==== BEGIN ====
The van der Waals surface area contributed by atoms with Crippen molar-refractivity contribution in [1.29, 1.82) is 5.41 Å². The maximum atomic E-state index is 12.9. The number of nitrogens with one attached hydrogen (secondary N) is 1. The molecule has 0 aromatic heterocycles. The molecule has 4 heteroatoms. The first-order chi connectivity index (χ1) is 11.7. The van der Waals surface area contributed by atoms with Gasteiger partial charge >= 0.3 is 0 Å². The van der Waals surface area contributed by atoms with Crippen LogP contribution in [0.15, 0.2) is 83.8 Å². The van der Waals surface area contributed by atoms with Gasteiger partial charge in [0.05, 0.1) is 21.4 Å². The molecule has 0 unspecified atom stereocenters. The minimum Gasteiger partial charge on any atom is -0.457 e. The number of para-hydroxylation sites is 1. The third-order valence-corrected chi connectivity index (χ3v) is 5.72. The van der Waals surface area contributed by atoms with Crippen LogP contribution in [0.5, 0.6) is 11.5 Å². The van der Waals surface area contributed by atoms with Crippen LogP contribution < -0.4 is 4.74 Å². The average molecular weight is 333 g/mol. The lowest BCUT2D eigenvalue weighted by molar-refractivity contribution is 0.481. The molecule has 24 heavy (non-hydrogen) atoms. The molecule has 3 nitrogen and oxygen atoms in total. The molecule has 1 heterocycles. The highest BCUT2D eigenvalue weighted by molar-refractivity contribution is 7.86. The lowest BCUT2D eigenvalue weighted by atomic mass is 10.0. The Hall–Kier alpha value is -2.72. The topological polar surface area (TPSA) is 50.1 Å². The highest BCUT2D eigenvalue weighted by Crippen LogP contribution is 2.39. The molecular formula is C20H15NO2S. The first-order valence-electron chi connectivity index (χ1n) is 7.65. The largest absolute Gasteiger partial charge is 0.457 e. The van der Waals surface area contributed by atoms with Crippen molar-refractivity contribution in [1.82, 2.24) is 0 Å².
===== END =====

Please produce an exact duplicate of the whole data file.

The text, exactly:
The van der Waals surface area contributed by atoms with Crippen molar-refractivity contribution in [1.29, 1.82) is 5.41 Å². The maximum atomic E-state index is 12.9. The number of nitrogens with one attached hydrogen (secondary N) is 1. The molecule has 0 aromatic heterocycles. The molecule has 4 heteroatoms. The first-order chi connectivity index (χ1) is 11.7. The van der Waals surface area contributed by atoms with Gasteiger partial charge >= 0.3 is 0 Å². The van der Waals surface area contributed by atoms with Crippen LogP contribution in [0.15, 0.2) is 83.8 Å². The van der Waals surface area contributed by atoms with Gasteiger partial charge in [0.05, 0.1) is 21.4 Å². The molecule has 0 unspecified atom stereocenters. The minimum Gasteiger partial charge on any atom is -0.457 e. The number of para-hydroxylation sites is 1. The third-order valence-corrected chi connectivity index (χ3v) is 5.72. The van der Waals surface area contributed by atoms with Crippen LogP contribution in [0.5, 0.6) is 11.5 Å². The van der Waals surface area contributed by atoms with Crippen LogP contribution < -0.4 is 4.74 Å². The average molecular weight is 333 g/mol. The lowest BCUT2D eigenvalue weighted by molar-refractivity contribution is 0.481. The molecule has 24 heavy (non-hydrogen) atoms. The molecule has 3 nitrogen and oxygen atoms in total. The molecule has 1 heterocycles. The highest BCUT2D eigenvalue weighted by molar-refractivity contribution is 7.86. The lowest BCUT2D eigenvalue weighted by atomic mass is 10.0. The Hall–Kier alpha value is -2.72. The topological polar surface area (TPSA) is 50.1 Å². The highest BCUT2D eigenvalue weighted by Crippen LogP contribution is 2.39. The molecular formula is C20H15NO2S. The first-order valence-electron chi connectivity index (χ1n) is 7.65. The largest absolute Gasteiger partial charge is 0.457 e. The van der Waals surface area contributed by atoms with Crippen molar-refractivity contribution in [1.82, 2.24) is 0 Å².